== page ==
Under the clifts of the rocks; which they chose either for shade, or for those dark vaults and hollow places which were either by nature or art made in rocks, and which were convenient for and frequently appointed to idolatrous uses. Inflaming yourselves with idols under every green tree,.... Or, "inflamed with or among oaks" (h); with images made of oaken wood, such as the Papists worship, Revelation 9:20 expressing a burning zeal for their idols, and being as hot upon them, as impure persons burn in lust one towards another: or "with mighty ones" (i); the kings and potentates of the earth, with whom the whore of Rome commits her fornication, even in every flourishing kingdom and state in Europe, compared to a green tree; alluding to the custom of the Heathens, who used to set up their idols under green trees and groves, and there worship them, which were pleasing to the flesh; and I wish, says Musculus on the text, there were no instances of this kind in the Papacy.

Slaying the children in the valleys, under the clifts of the rocks? this may refer to the cruelty of these idolatrous worshippers; for, as they burn with zeal to their idols, so with rage against those that oppose their idolatrous practices, not sparing men, women, and children; and such butcheries have been committed in many places, and especially in the "valleys" of Piedmont; nor could the cragged rocks secure them from their falling a sacrifice unto them. Or it may intend the ruining and destroying the souls of such, who, before they fell into their hands, were innocent as children, by their superstitious worship and idolatry, committed in low and dark places, under cragged rocks, and in caves and dens; such as the above mentioned commentator speaks of, a very dark one, under a prominent rock, in which the ignorant and unhappy people, some time ago, worshipped and invoked a certain blessed saint, he knew not who, which could scarce be looked into without horror; and such was the cave in which they worshipped the angel Michael.

(h) "inflammati inter quercus", Gataker; "incalescentes, vel incalescitis inter quercus, vel ulmos", Vatablus. (i) "In potentibus", Cocceius.

Inflaming yourselves with idols under every green tree, slaying the {d} children in the valleys under the clefts of the rocks?

(d) Read Le 18:21, 2Ki 23:10.

EXEGETICAL (ORIGINAL LANGUAGES)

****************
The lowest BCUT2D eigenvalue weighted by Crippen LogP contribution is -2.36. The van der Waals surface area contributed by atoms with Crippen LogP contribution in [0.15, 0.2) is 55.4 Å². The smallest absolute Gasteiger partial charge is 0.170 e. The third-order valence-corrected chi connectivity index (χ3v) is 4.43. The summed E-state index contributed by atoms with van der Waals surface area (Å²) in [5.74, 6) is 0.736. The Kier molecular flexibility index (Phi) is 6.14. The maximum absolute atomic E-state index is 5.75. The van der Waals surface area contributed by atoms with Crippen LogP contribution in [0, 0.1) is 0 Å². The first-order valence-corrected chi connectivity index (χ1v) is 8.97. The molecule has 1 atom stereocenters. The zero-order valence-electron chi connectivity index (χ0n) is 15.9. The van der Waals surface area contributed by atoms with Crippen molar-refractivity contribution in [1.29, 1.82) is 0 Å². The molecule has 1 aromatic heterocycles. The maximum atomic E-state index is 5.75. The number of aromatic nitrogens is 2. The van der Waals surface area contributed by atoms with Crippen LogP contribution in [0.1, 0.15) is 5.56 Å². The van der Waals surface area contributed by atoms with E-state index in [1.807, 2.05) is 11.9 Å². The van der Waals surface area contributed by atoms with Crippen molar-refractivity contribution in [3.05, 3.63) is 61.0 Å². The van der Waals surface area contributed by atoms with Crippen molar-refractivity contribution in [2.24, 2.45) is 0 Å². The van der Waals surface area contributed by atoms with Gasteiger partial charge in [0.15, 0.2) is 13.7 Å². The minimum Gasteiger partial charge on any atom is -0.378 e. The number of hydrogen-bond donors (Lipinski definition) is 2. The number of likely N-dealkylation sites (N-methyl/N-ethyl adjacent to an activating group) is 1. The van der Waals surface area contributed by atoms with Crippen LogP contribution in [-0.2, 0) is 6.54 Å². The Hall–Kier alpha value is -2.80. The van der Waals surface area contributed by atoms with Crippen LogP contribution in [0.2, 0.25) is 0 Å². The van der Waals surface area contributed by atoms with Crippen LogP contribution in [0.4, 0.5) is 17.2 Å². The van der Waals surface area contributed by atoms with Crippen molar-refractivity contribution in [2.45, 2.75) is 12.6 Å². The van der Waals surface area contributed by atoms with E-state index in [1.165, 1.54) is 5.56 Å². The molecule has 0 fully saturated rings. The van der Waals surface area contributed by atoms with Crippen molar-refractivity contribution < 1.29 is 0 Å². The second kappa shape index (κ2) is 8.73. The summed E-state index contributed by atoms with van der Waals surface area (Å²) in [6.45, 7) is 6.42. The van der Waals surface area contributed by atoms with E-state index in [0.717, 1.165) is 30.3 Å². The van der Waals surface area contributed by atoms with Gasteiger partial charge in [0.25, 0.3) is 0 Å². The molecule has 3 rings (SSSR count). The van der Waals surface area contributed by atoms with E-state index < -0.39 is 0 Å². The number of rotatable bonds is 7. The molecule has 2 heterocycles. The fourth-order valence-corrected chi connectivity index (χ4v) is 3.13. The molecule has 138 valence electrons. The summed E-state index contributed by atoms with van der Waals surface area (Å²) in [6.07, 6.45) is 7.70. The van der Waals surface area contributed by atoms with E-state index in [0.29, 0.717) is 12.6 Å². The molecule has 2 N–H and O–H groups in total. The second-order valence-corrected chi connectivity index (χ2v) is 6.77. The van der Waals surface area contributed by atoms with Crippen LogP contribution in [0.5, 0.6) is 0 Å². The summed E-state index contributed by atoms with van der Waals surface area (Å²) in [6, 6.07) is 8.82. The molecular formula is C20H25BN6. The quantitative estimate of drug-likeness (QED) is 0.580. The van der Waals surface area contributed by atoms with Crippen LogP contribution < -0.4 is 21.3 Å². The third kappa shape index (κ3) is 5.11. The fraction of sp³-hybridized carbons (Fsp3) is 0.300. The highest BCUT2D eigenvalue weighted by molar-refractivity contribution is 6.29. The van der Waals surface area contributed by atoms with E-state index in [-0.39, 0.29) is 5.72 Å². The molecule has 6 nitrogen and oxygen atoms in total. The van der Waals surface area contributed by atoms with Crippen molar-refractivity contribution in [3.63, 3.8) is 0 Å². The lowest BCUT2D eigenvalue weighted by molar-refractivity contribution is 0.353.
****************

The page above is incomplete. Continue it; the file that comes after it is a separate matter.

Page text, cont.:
Verse 5. - Inflaming yourselves with idols under every green tree (comp. Isaiah 1:29; Isaiah 65:3; Isaiah 66:17; and see also 2 Kings 16:4; 2 Kings 17:10; Jeremiah 2:20; Jeremiah 3:6, etc.). The reference is, as Mr. Cheyne says, to the "orgiastic cults' in the sacred groves of Palestinian heathenism." The nature of these cults is well stated by Professor Dollinger ('Jew and Gentile,' vol. 1. p. 430): "At the spring festival, called by some the 'brand-feast,' by others that of torches, which was attended by streams of visitors from every country, huge trees were burnt, with the offerings suspended on them. Even children were sacrificed; they were put into a leathern bag, and thrown the whole height of the temple to the bottom, with the shocking expression that they were calves, and not children. In the fore-court stood two gigantic phalli. To the exciting din of drums, flutes, and inspired songs, the Galli cut themselves on the arms; and the effect of this act, and of the music accompanying it, was so strong upon mere spectators, that all their bodily and mental powers were thrown into a tumult of excitement; and they too, seized by the desire to lacerate themselves, deprived themselves of their manhood by means of potsherds lying ready for the purpose." Slaying the children in the valleys under the clefts of the rocks. The sacrifice of their children to Moloch was largely practised by the Jews in the later period of the kingdom of Judah. It seems to have been originally introduced by the superstitious Ahaz, the father of Hezekiah, who "made his son to pass through the fire, according to the abominations of the heathen" (2 Kings 16:3; 2 Chronicles 28:3). Suspended during the reign of Hezekiah, it was renewed under Manasseh, who followed the example of his grandfather in himself sacrificing one of his sons (2 Kings 21:6). Under the last three kings it prevailed to a very wide extent, and the prophets Jeremiah and Ezekiel are loud in their denunciations of it (Jeremiah 7:31, 32; Jeremiah 19:2-6; Jeremiah 32:35; Ezekiel 16:20; Ezekiel 20:26; Ezekiel 23:37, etc.). Arguments have been brought forward to prove that the child was merely passed before a fire, or between two fires, and not burnt; but the evidence to the contrary is overwhelming (see the article on "Moloch" in Dr. W. Smith's 'Dictionary of the Bible,' vol. 2, pp. 403, 404). The rite belonged especially to the worship of Chemosh and Moloch by the Moabites and Ammonites (2 Kings 3:27; Micah 6:7), from whom it was adopted by the Israelites (2 Kings 17:7) and Jews. The sacrifice was supposed to be expiatory (Micah 6:7). In the later times of the Jewish kingdom the place of sacrifice was the valley of Hinnom, west and north of Jerusalem, which is overhung by rugged rocks. The prophet now proceeds with צפו (צפיו): the suffix refers to Israel, which was also the object to לאכל. "His watchmen are blind: they (are) all ignorant, they (are) all dumb dogs that cannot bark; raving, lying down, loving to slumber. And the dogs are mightily greedy, they know no satiety; and such are shepherds! They know no understanding; they have all turned to their own ways, every one for his own gain throughout his border." The "watchmen" are the prophets here, as everywhere else (Isaiah 52:8, cf., Isaiah 21:6, Habakkuk 2:1; Jeremiah 6:17; Ezekiel 3:17). The prophet is like a watchman (tsōpheh) stationed upon his watch-tower (specula), whose duty it is, when he sees the sword come upon the land, to blow the shōphâr, and warn the people (Ezekiel 33:1-9). But just as Jeremiah speaks of bad prophets among the captives (Jeremiah 29), and the book of Ezekiel is full of reproaches at the existing neglect of the office of watchman and shepherd; so does the prophet here complain that the watchmen of the nation are blind, in direct opposition to both their title and their calling; they are all without either knowledge or the capacity for knowledge (vid., Isaiah 44:9; Isaiah 45:20). They ought to resemble watchful sheep-dogs (Job 30:1), which bark when the flock is threatened; but they are dumb, and cannot bark (nâbhach, root nab), and leave the flock to all its danger. Instead of being "seers" (chōzı̄m), they are ravers (hōzı̄m; cf., Isaiah 19:18, where we have a play upon החרס in ההרס). הזים, from הזה, to rave in sickness, n. act. hadhajan (which Kimchi compares to parlare in snno); hence the Targum נימים, lxx ἐνυπνιαζόμενοι A φανταζόμενοι, S ὁραματισταί, Jer. videntes vana. The predicates which follow are attached to the leading word hōzı̄m (raving), if not precisely as adjectives, yet as more minutely descriptive. Instead of watching, praying, wrestling, to render themselves susceptible of visions of divine revelations for the good of their people, and to keep themselves in readiness to receive them, they are idle, loving comfortable ease, talkers in their sleep. And the dogs, viz., those prophets who resemble the worst of them (see at Isaiah 40:8), are נפשׁ עזּי, of violent, unrestrained soul, insatiable. Their soul lives and moves in the lowest parts of their nature; it is nothing but selfish avarice, self-indulgent greediness, violent restlessness of passion, that revolves perpetually around itself. With the words "and these are shepherds," the range of the prophet's vision is extended to the leaders of the nation generally; for when the prophet adds as an exclamation, "And such (hi equals tales) are shepherds!" he applies the glaring contrast between calling and conduct to the holders of both offices, that of teacher and that of ruler alike. For, apart from the accents, it would be quite at variance with the general use of the personal pronoun המה, to apply it to any other persons than those just described (viz., in any such sense as this: "And those, who ought to be shepherds, do not know"). Nor is it admissible to commence an adversative minor clause with והמה, as Knobel does, "whereas they are shepherds;" for, since the principal clause has הכלבים (dogs) as the subject, this would introduce a heterogeneous mixture of the two figures, shepherds' dogs and shepherds. We therefore take רעים והמה as an independent clause: "And it is upon men of such a kind, that the duty of watching and tending the nation devolves!" These רעים (for which the Targum reads רעים) are then still further described: they know not to understand, i.e., they are without spiritual capacity to pass an intelligible judgment (compare the opposite combination of the two verbs in Isaiah 32:4); instead of caring for the general good, they have all turned to their own way (ledarkâm), i.e., to their own selfish interests, every one bent upon his own advantage (בּצע from בּצע, abscindere, as we say, seinen Schnitt zu machen, to reap an advantage, lit., to make an incision). מקּצהוּ, from his utmost extremity (i.e., from that of his own station, including all its members), in other words, "throughout the length and breadth of his own circle;" qâtseh, the end, being regarded not as the terminal point, but as the circumference (as in Genesis 19:4; Genesis 47:21, and Jeremiah 51:31).